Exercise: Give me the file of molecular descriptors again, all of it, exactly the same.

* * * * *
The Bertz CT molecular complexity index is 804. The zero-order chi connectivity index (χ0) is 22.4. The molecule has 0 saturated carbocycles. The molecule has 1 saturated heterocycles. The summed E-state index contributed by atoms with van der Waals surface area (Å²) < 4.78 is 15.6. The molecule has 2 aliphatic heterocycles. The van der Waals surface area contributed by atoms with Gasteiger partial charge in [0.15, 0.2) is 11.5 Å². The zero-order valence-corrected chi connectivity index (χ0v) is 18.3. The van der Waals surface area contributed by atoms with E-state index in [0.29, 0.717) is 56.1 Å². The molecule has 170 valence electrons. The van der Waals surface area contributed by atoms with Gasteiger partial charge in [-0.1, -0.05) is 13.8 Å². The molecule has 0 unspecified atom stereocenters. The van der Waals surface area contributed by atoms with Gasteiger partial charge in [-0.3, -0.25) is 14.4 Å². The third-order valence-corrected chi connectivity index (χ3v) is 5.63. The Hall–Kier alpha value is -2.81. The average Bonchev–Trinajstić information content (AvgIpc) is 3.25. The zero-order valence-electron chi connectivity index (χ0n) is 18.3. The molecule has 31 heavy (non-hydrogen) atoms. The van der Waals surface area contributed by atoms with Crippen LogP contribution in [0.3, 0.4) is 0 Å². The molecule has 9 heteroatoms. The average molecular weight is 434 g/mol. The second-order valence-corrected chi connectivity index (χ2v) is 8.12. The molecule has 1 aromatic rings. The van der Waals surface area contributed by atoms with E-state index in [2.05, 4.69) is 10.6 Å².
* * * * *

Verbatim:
The Bertz CT molecular complexity index is 804. The zero-order chi connectivity index (χ0) is 22.4. The molecule has 0 saturated carbocycles. The molecule has 1 saturated heterocycles. The summed E-state index contributed by atoms with van der Waals surface area (Å²) < 4.78 is 15.6. The molecule has 2 aliphatic heterocycles. The van der Waals surface area contributed by atoms with Gasteiger partial charge in [0.15, 0.2) is 11.5 Å². The zero-order valence-corrected chi connectivity index (χ0v) is 18.3. The van der Waals surface area contributed by atoms with E-state index in [0.29, 0.717) is 56.1 Å². The molecule has 170 valence electrons. The van der Waals surface area contributed by atoms with Gasteiger partial charge in [-0.1, -0.05) is 13.8 Å². The molecule has 0 unspecified atom stereocenters. The van der Waals surface area contributed by atoms with Gasteiger partial charge in [-0.3, -0.25) is 14.4 Å². The third-order valence-corrected chi connectivity index (χ3v) is 5.63. The Hall–Kier alpha value is -2.81. The average Bonchev–Trinajstić information content (AvgIpc) is 3.25. The zero-order valence-electron chi connectivity index (χ0n) is 18.3. The molecule has 31 heavy (non-hydrogen) atoms. The van der Waals surface area contributed by atoms with Crippen LogP contribution in [0.3, 0.4) is 0 Å². The molecule has 9 heteroatoms. The average molecular weight is 434 g/mol. The second-order valence-corrected chi connectivity index (χ2v) is 8.12. The molecule has 1 aromatic rings. The van der Waals surface area contributed by atoms with E-state index in [2.05, 4.69) is 10.6 Å².